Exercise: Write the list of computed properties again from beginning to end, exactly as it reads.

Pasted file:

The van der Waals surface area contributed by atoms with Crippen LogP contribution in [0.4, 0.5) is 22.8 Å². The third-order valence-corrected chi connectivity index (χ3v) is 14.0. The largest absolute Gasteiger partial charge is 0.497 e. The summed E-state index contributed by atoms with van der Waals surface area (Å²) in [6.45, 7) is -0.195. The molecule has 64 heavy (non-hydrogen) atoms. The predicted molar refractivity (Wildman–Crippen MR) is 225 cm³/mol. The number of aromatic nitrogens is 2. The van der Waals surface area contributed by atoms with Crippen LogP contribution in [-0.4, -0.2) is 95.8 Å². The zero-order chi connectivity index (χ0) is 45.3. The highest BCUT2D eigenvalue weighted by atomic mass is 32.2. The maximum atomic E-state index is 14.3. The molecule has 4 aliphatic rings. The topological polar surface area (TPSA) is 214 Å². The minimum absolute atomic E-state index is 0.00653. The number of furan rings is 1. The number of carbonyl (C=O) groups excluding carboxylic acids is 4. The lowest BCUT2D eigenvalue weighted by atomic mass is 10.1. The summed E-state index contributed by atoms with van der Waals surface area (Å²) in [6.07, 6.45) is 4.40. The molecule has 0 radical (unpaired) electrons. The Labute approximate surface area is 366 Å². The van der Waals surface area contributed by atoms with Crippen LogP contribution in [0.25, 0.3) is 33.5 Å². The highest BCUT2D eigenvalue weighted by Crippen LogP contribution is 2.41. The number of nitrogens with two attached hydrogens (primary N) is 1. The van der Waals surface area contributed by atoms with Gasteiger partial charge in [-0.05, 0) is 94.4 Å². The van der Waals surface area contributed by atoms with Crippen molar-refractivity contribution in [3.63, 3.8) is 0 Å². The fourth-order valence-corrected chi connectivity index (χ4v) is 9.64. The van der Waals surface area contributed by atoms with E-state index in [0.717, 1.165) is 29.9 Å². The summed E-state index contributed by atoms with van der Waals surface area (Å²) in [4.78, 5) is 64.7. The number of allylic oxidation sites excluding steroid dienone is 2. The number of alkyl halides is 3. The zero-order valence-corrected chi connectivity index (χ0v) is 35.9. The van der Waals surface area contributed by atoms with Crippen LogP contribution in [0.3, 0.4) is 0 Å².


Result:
The van der Waals surface area contributed by atoms with Crippen LogP contribution in [0.4, 0.5) is 22.8 Å². The third-order valence-corrected chi connectivity index (χ3v) is 14.0. The largest absolute Gasteiger partial charge is 0.497 e. The summed E-state index contributed by atoms with van der Waals surface area (Å²) in [6.45, 7) is -0.195. The molecule has 64 heavy (non-hydrogen) atoms. The predicted molar refractivity (Wildman–Crippen MR) is 225 cm³/mol. The number of aromatic nitrogens is 2. The van der Waals surface area contributed by atoms with Crippen LogP contribution in [-0.4, -0.2) is 95.8 Å². The zero-order chi connectivity index (χ0) is 45.3. The highest BCUT2D eigenvalue weighted by atomic mass is 32.2. The maximum atomic E-state index is 14.3. The molecule has 4 aliphatic rings. The topological polar surface area (TPSA) is 214 Å². The minimum absolute atomic E-state index is 0.00653. The number of furan rings is 1. The number of carbonyl (C=O) groups excluding carboxylic acids is 4. The lowest BCUT2D eigenvalue weighted by atomic mass is 10.1. The summed E-state index contributed by atoms with van der Waals surface area (Å²) in [6.07, 6.45) is 4.40. The molecule has 0 radical (unpaired) electrons. The Labute approximate surface area is 366 Å². The van der Waals surface area contributed by atoms with Crippen LogP contribution in [0.25, 0.3) is 33.5 Å². The highest BCUT2D eigenvalue weighted by Crippen LogP contribution is 2.41. The number of nitrogens with two attached hydrogens (primary N) is 1. The van der Waals surface area contributed by atoms with Gasteiger partial charge in [-0.05, 0) is 94.4 Å². The van der Waals surface area contributed by atoms with Crippen molar-refractivity contribution in [3.63, 3.8) is 0 Å². The fourth-order valence-corrected chi connectivity index (χ4v) is 9.64. The van der Waals surface area contributed by atoms with E-state index in [0.717, 1.165) is 29.9 Å². The summed E-state index contributed by atoms with van der Waals surface area (Å²) in [4.78, 5) is 64.7. The number of allylic oxidation sites excluding steroid dienone is 2. The number of alkyl halides is 3. The zero-order valence-corrected chi connectivity index (χ0v) is 35.9. The van der Waals surface area contributed by atoms with Crippen LogP contribution in [0.3, 0.4) is 0 Å².